Flesh and meat mean the same, though they have different origins. They both come from Old English:
Meat = O.E. mete "food, item of food" (contrasted with drink), from P.Gmc. *matiz. Narrower sense of "flesh used as food" is first found c.1300.;
Flesh = O.E. flęsc "flesh, meat," also "near kindred" (a sense now obsolete except in phrase flesh and blood), common W. and N.Gmc. (cf. O.Fris. flesk, M.L.G. vlees, Ger. Fleisch "flesh," O.N. flesk "pork, bacon"), of unknown origin, perhaps from P.Gmc. *flaiskoz-.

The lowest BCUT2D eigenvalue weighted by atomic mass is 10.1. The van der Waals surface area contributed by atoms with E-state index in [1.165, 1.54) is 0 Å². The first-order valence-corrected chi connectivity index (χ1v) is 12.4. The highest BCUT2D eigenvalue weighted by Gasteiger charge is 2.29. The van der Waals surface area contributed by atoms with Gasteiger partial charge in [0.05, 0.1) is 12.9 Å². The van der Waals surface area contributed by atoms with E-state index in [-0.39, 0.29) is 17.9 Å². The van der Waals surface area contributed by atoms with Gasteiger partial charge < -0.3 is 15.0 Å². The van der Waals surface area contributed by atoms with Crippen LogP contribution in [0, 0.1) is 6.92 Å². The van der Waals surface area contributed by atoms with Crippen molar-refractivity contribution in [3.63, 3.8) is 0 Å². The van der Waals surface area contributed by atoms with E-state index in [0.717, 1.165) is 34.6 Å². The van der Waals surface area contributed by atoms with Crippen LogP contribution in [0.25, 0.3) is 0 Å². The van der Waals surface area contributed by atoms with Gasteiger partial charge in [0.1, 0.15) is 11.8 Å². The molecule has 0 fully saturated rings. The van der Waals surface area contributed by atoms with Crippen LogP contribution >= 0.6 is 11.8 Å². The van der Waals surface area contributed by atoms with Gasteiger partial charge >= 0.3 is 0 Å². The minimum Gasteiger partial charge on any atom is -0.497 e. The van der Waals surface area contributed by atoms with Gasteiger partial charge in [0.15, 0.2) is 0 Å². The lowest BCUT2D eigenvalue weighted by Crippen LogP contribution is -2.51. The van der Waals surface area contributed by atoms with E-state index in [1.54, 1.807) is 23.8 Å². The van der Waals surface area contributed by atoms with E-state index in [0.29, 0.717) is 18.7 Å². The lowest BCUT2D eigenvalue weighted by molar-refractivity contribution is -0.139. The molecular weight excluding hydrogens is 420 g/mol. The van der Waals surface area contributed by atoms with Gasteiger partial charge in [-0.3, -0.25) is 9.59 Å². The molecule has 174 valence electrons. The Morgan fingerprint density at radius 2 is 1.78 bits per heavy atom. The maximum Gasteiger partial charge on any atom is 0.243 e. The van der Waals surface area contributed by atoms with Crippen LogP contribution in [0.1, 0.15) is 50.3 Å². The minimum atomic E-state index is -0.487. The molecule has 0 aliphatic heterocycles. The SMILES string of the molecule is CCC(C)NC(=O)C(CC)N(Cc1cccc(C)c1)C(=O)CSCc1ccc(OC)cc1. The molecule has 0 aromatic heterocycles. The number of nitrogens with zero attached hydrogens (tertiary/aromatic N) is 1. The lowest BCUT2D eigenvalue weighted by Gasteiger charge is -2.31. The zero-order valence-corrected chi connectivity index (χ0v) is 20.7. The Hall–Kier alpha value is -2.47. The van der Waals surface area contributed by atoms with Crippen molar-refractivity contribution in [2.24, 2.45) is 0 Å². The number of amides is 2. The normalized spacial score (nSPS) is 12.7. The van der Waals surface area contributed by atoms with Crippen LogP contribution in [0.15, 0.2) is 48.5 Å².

Adjective for "raptured" = enraptured >> " I was enraptured by his singing".
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